Oklahoma Firefighters Pension & Retirement System v. Michael Corbat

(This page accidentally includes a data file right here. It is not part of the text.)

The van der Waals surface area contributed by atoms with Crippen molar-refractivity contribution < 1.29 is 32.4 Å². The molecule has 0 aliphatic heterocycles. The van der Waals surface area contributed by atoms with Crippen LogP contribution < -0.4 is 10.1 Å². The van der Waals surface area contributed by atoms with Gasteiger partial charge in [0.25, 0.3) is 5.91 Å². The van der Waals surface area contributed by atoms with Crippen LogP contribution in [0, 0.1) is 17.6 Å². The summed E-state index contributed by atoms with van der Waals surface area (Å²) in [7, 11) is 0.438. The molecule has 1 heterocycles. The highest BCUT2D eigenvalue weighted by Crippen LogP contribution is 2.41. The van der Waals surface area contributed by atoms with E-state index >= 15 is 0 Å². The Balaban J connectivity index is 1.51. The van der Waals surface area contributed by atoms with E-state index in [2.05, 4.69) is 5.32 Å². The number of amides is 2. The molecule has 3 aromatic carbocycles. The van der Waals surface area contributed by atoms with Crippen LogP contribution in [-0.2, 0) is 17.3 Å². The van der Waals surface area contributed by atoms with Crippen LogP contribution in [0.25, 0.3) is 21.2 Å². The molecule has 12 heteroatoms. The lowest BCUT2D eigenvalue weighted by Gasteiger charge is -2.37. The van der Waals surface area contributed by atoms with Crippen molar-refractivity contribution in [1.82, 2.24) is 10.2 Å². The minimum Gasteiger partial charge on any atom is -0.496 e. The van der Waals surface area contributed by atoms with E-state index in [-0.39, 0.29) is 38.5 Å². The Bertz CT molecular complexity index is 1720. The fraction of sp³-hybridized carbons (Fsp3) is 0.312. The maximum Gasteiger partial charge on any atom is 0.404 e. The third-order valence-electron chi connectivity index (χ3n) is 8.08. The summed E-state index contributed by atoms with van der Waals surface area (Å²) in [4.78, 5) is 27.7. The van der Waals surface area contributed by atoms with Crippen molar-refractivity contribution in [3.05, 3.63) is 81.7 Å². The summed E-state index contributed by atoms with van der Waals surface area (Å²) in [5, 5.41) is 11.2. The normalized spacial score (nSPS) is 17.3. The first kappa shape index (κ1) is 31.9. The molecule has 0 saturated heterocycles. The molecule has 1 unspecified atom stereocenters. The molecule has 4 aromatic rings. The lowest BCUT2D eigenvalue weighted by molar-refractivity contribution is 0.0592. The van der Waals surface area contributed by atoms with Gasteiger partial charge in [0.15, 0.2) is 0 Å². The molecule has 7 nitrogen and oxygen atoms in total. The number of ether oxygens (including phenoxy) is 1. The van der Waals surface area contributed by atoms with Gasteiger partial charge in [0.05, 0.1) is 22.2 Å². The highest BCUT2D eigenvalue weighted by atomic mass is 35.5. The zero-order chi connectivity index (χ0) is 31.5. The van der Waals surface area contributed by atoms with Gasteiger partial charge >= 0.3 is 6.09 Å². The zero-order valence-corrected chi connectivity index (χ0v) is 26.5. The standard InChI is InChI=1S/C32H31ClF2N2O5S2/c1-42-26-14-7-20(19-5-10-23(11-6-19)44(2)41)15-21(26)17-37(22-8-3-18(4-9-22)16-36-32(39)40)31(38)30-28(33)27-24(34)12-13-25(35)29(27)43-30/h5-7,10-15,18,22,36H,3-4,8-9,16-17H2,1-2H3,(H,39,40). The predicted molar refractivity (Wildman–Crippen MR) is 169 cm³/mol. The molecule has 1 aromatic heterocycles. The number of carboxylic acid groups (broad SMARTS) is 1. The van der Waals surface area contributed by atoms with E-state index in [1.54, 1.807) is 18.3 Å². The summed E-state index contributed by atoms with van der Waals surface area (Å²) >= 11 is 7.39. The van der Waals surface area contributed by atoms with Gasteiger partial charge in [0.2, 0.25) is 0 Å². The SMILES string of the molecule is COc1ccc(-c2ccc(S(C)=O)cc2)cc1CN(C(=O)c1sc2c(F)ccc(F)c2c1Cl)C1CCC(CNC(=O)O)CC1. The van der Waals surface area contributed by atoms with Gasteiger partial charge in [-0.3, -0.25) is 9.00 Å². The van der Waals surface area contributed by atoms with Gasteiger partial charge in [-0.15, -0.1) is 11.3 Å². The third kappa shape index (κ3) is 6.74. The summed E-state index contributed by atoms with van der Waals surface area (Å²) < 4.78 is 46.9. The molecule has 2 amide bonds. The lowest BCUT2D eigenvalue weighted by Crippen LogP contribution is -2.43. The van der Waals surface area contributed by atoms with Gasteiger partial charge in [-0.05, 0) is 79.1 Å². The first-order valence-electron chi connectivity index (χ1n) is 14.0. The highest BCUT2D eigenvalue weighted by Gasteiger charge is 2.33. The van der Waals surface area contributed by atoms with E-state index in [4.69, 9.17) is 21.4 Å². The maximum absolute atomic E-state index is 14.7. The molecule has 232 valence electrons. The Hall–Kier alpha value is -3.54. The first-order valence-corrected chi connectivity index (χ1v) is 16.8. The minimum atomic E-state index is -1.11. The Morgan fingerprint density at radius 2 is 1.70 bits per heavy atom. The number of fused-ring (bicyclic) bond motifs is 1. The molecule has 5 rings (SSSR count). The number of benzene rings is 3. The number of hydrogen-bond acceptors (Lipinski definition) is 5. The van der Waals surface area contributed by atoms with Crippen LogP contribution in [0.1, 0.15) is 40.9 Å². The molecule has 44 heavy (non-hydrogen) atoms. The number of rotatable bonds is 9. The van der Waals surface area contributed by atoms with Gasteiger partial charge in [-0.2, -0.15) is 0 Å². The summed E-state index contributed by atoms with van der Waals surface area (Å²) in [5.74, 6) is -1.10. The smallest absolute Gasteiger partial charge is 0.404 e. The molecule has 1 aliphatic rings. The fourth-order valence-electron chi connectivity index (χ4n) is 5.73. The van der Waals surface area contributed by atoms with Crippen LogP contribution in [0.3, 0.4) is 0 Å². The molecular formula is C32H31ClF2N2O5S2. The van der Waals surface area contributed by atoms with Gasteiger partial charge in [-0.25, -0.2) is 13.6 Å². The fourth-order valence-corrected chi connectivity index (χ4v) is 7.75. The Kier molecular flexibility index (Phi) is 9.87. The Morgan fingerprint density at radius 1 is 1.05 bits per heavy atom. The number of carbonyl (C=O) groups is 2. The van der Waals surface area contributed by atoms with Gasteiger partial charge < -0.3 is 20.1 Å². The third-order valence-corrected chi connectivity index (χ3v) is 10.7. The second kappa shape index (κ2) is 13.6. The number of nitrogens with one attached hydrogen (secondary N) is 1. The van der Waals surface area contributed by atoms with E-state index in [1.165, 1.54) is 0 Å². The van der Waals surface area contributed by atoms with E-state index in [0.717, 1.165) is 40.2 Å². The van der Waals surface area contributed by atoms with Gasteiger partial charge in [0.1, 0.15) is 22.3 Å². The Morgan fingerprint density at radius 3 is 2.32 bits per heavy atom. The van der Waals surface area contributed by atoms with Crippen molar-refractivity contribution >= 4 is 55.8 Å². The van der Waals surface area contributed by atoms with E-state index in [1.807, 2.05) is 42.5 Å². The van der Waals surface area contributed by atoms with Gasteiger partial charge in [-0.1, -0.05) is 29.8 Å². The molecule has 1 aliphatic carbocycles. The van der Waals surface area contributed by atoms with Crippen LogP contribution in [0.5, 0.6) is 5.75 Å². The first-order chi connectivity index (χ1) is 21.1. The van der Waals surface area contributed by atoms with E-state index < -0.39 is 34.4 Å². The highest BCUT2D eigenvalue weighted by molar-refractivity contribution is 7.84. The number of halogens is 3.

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SAM GLASSCOCK III VICE CHANCELLOR COURT OF CHANCERY OF THE STATE OF DELAWARE COURT OF CHANCERY COURTHOUSE 34 THE CIRCLE GEORGETOWN, DELAWARE 19947 Date Submitted: March 8, 2018 Date Decided: March 12, 2018 Stuart M. Grant, Esquire Nathan A. Cook, Esquire Rebecca A. Musarra, Esquire Grant & Eisenhofer P.A. 123 Justison Street Wilmington, DE 19801 Stephen P. Lamb, Esquire Meghan M. Dougherty, Esquire Paul, Weiss, Rifkind, Wharton & Garrison LLP 500 Delaware Ave., Suite 200 Wilmington, DE 19899 Donald J. Wolfe, Jr., Esquire T. Brad Davey, Esquire Tyler J. Leavengood, Esquire Jay G. Stirling, Esquire Potter Anderson & Corroon LLP 1313 N. Market Street, 6th Floor Wilmington, DE 19899 Re: Oklahoma Firefighters Pension & Retirement System v. Michael L. Corbat et al., Civil Action No. 12151-VCG Dear Counsel: On December 18, 2017, I dismissed the Plaintiffs’ Complaint in this action under Court of Chancery Rule 23.1 for failure to make presuit demand. 1 The Complaint alleged that the Defendants—directors and officers of nominal defendant Citigroup, Inc.—breached their fiduciary duties by failing to prevent Citigroup and 1 Okla. Firefighters Pension & Ret. Sys. v. Corbat, 2017 WL 6452240, at *26–27 (Del. Ch. Dec. 18, 2017). I assume familiarity with my December 18 opinion, and I recite only those facts necessary to understand my decision here. several of its subsidiaries from violating a variety of laws and regulations. 2 The Plaintiffs’ theory of liability was that the Defendants knew of red flags pointing to corporate misconduct and chose to ignore them. 3 The purported red flags related to four separate corporate traumas suffered by the company, including a $140 million fine imposed in July 2015 for failure to comply with anti-money laundering (“AML”) laws. 4 I held that demand was not excused as to the Plaintiffs’ Caremark5 claim because the Complaint failed to adequately allege that any of Citigroup’s directors faced a substantial likelihood of liability for bad-faith inaction in the face of the purported red flags. 6 On January 17, 2018, the Plaintiffs moved to reopen the judgment under Court of Chancery Rules 60(b)(2) and 60(b)(6), and to amend their Complaint pursuant to Court of Chancery Rule 15(aaa). They argue that newly discovered evidence supports a finding that demand is excused as to Citigroup’s failure to ensure compliance with AML laws. Specifically, on December 27, 2017 7—a little over a week after this Court dismissed the Complaint—Citibank entered into a consent order with the Office of the Comptroller of the Currency (“OCC”).8 The OCC found 2 Id. at *3–13. Id. at *1–2. 4 Id. at *7. 5 In re Caremark Int’l Inc. Derivative Litig., 698 A.2d 959 (Del. Ch. 1996). 6 Corbat, 2017 WL 6452240, at *26–27. 7 The consent order was publicly announced on January 4, 2018. 8 Proposed Am. Compl. ¶ 76. 3 2 that Citibank had failed to comply with the 2012 OCC consent order, which required Citibank to improve its internal controls relating to compliance with AML laws. 9 The OCC further found that Citibank had violated several AML laws, and it imposed a $70 million fine on the bank. 10 The 2017 consent order contains no admission of wrongdoing by Citibank, and it does not address whether the Citibank or Citigroup board knowingly allowed the violations to occur. 11 Rule 60(b)(2) provides that a court “may relieve a party . . . from a final judgment, order, or proceeding” on the basis of “newly discovered evidence.” 12 To obtain relief under Rule 60(b)(2), the movant must show that [1] the newly discovered evidence has come to his knowledge since the [judgment]; [2] that it could not, in the exercise of reasonable diligence, have been discovered for use [before the judgment]; [3] that it is so material and relevant that it will probably change the result . . . ; [4] that it is not merely cumulative or impeaching in character; and [5] that it is reasonably possible that the evidence will be produced at the trial. 13 Rule 60(b) advances “two important values: the integrity of the judicial process and the finality of judgments.” 14 “The rule exists to serve the first; its administration 9 Id. Id. 11 Defs.’ Answering Br. Ex. 2, art. II, § 1 (“The Bank, without admitting or denying any wrongdoing, consents and agrees to issuance of the accompanying Consent Order for a Civil Money Penalty . . . by the Comptroller.” (emphasis added)). 12 Ct. Ch. R. 60(b)(2). 13 Levine v. Smith, 591 A.2d 194, 202 (Del. 1991) (citation omitted), overruled on other grounds by Brehm v. Eisner, 746 A.2d 244 (Del. 1998). 14 Credit Lyonnais Bank Nederland, N.V. v. Pathe Commc’ns Corp., 1996 WL 757274, at *1 (Del. Ch. Dec. 20, 1996). 10 3 must acknowledge the second.” 15 Thus, Delaware law is clear that reopening a judgment based on new evidence is disfavored. 16 The decision whether to grant relief under Rule 60(b)(2) is committed to the sound discretion of the Court. 17 For purposes of my analysis, I assume (without so finding) that the 2017 OCC consent order represents newly discovered evidence that was in existence before judgment was entered in this case. Nonetheless, the Plaintiffs have failed to meet their “heavy burden” 18 of showing that the existence of the latest consent order would probably alter my conclusion that demand is not futile as to the AML allegations. Thus, I decline to reopen the judgment. To satisfy the materiality prong of the Rule 60(b)(2) test, the Plaintiffs must show that, if I were to consider the new evidence in the context of a renewed motion to dismiss for failure to make presuit demand, I would more likely than not conclude that demand was in fact excused as to the Defendants’ failure to ensure compliance with AML laws. 19 To establish demand futility, a plaintiff must allege particularized 15 Id. Norberg v. Sec. Storage Co. of Wash., 2002 WL 31821025, at *2 (Del. Ch. Dec. 9, 2002); see also MCA, Inc. v. Matushita Elec. Indus. Co., Ltd., 785 A.2d 625, 635 (Del. 2001) (“Because of the significant interest in preserving the finality of judgments, Rule 60(b) motions are not to be taken lightly or easily granted.”). 17 Vianix Del. LLC v. Nuance Commc’ns, Inc., 2011 WL 487588, at *4 (Del. Ch. Feb. 9, 2011). 18 Concord Steel, Inc. v. Wilmington Steel Processing Co., Inc., 2010 WL 3931097, at *7 (Del. Ch. Oct. 7, 2010). 19 See Grobow v. Perot, 1988 WL 127094, at *2 (Del. Ch. Nov. 25, 1988) (granting a Rule 60(b)(2) motion where the new allegations would likely change the outcome of a renewed Rule 23.1 motion). As the Plaintiffs point out, the Court in Grobow stated that it could not “conclude as a matter of law that the new evidence, as reflected in the proposed amended pleading, would not change the outcome on a renewed motion to dismiss under Rule 23.1.” Id. That language appears 16 4 facts “creat[ing] a reasonable doubt that, as of the time the complaint is filed, the board of directors could have properly exercised its independent and disinterested business judgment in responding to a demand.” 20 Such reasonable doubt exists where the complaint’s allegations “reveal board inaction of a nature that would expose [at least half of the directors who would consider a demand] to ‘a substantial likelihood’ of personal liability.” 21 Where, as here, demand futility is premised on purported Caremark liability, the question is whether the plaintiff has alleged particularized facts suggesting that at least half of the directors in place when the complaint was filed had acted in bad faith by consciously disregarding their oversight duties. 22 As our Supreme Court has recognized, “directors’ good faith exercise of oversight responsibility may not invariably prevent employees from violating criminal laws, or from causing the corporation to incur significant financial liability, or both.” 23 to suggest that Rule 60(b)(2)’s materiality prong is satisfied so long as there is a reasonable possibility that the newly discovered evidence would change the outcome. But the Court’s holding did not depend on such a broad reading of the applicable standard; instead, it rested on the finding that the new allegations were “sufficiently ‘. . . material and relevant . . . [to] . . . probably change the result,’ because a reasonable doubt would be created as to the applicability of the business judgment rule.” Id. (alterations in original). Thus, I do not read Grobow as departing from the well-established principle that newly discovered evidence is material under Rule 60(b)(2) only if it would probably change the result. 20 Rales v. Blasband, 634 A.2d 927, 934 (Del. 1993). 21 Horman v. Abney, 2017 WL 242571, at *6 (Del. Ch. Jan. 19, 2017) (quoting Rales, 634 A.2d at 936). 22 E.g., Corbat, 2017 WL 6452240, at *14–15. 23 Stone v. Ritter, 911 A.2d 362, 373 (Del. 2006). 5 Here, the Plaintiffs argue that the 2017 OCC consent order supports a finding of demand futility as to the AML allegations. That consent order is the fourth one relating to AML compliance that Citigroup or its subsidiaries have entered into since 2012. In July 2010, the OCC issued Citibank a Part 30 order24 directing it to improve its AML compliance measures. 25 Then, in April 2012, the OCC issued a consent order against Citibank, directing it to address continuing weaknesses in the bank’s AML controls. 26 About four months later, Banamex USA (“BUSA”), a Citigroup subsidiary, entered into a consent order with the Federal Deposit Insurance Corporation (“FDIC”) and the California Department of Financial Institutions; this order also involved AML compliance issues.27 The next year, in March 2013, the Federal Reserve System issued yet another consent order, this time requiring Citigroup to implement adequate AML controls. 28 Approximately two years later, the FDIC and the California Department of Business Oversight imposed a $140 million fine on BUSA for AML oversight failures. 29 In my December 18 opinion, I held that demand was not excused as to these allegations because the Complaint failed to plead with particularity that the Citigroup board consciously chose to do 24 A Part 30 order refers to an order issued under 12 C.F.R. § 30.2, which “establishes procedures for requiring submission of a compliance plan and issuing an enforceable order pursuant to” the law requiring the OCC “to establish safety and soundness standards.” 25 Corbat, 2017 WL 6452240, at *5. 26 Id. 27 Id. 28 Id. at *6. 29 Id. at *7. 6 nothing about AML compliance over this five-year period; instead, the picture that emerged was of a board that made a good-faith (albeit unsuccessful) effort to secure compliance. 30 The Plaintiffs now urge me to infer bad-faith inaction from the continuing failure to achieve compliance with both the terms of the 2012 OCC consent order and the requirements of various AML laws, as implied by the 2017 OCC consent order. But that latest OCC consent order does not give rise to a reasonable inference of intentional dereliction of duties. It does not state that the Citigroup or Citibank board knowingly failed to ensure compliance, or even that the directors of those companies were grossly negligent in their efforts in that area. Nor does it negate the Citigroup board’s significant efforts to achieve AML compliance from 2010 to 2015. Instead, it simply reveals that Citibank was not in compliance for a longer period of time than the operative pleading suggested. That additional information would be unlikely to alter my conclusion that demand is not futile as to the Defendants’ failure to secure compliance in the AML arena. 31 Bad results alone do not imply bad faith. 30 Id. at *16 (“[F]ar from doing nothing in response to red flags, the Citigroup board and its various committees oversaw significant efforts to comply with the consent orders and ensure that adequate AML controls were implemented.”). 31 See id. at *17 (noting that a substantial likelihood of Caremark liability could not be established via allegations that “the Citigroup board could have done a better job addressing the issues highlighted by . . . the consent orders”). At oral argument on the motion to reopen the judgment, counsel for the Plaintiffs suggested that I could infer directorial bad faith from the size of the fine imposed by the OCC. The $70 million fine, which was imposed for violations from September 30, 2015, to December 27, 2017, equates to a penalty of $85,470 a day. That puts Citibank in the third tier of the statutory regime for civil monetary penalties under 12 U.S.C. § 1818(i)(2)(C), 7 Thus, the Plaintiffs have failed to satisfy Rule 60(b)(2)’s materiality prong, and I decline to reopen the judgment based on newly discovered evidence. The Plaintiffs also seek relief under Rule 60(b)(6). That rule is a catchall provision allowing the Court to vacate a judgment for “any other reason justifying relief.” 32 To obtain relief under Rule 60(b)(6), the movant must establish “extraordinary circumstances that justify reopening the case.”33 Thus, “[a] movant under Rule 60(b)(6) is required to make an even stronger showing than that required under the other five subsections of the rule.” 34 Because the Plaintiffs have failed to carry their burden under Rule 60(b)(2), they cannot obtain relief under Rule 60(b)(6). Moreover, because I decline to reopen the judgment, I need not address the Plaintiffs’ request to amend their Complaint under Rule 15(aaa). To the extent the foregoing requires an Order to take effect, IT IS SO ORDERED. Sincerely, /s/ Sam Glasscock III Sam Glasscock III which covers “any insured depository institution which . . . knowingly” commits a range of punishable actions. The problem, however, is that the Plaintiffs have given me no reason to infer that the actors at Citibank responsible for knowing violations include at least half of the Citigroup directors who would consider a demand. 32 Ct. Ch. R. 60(b)(6). 33 T.R. Investors, LLC v. Genger, 2012 WL 5471062, at *3 (Del. Ch. Nov. 9, 2012) (internal quotation marks and citation omitted). 34 High River Ltd. P’ship v. Forest Labs., Inc., 2013 WL 492555, at *9 (Del. Ch. Feb. 5, 2013). 8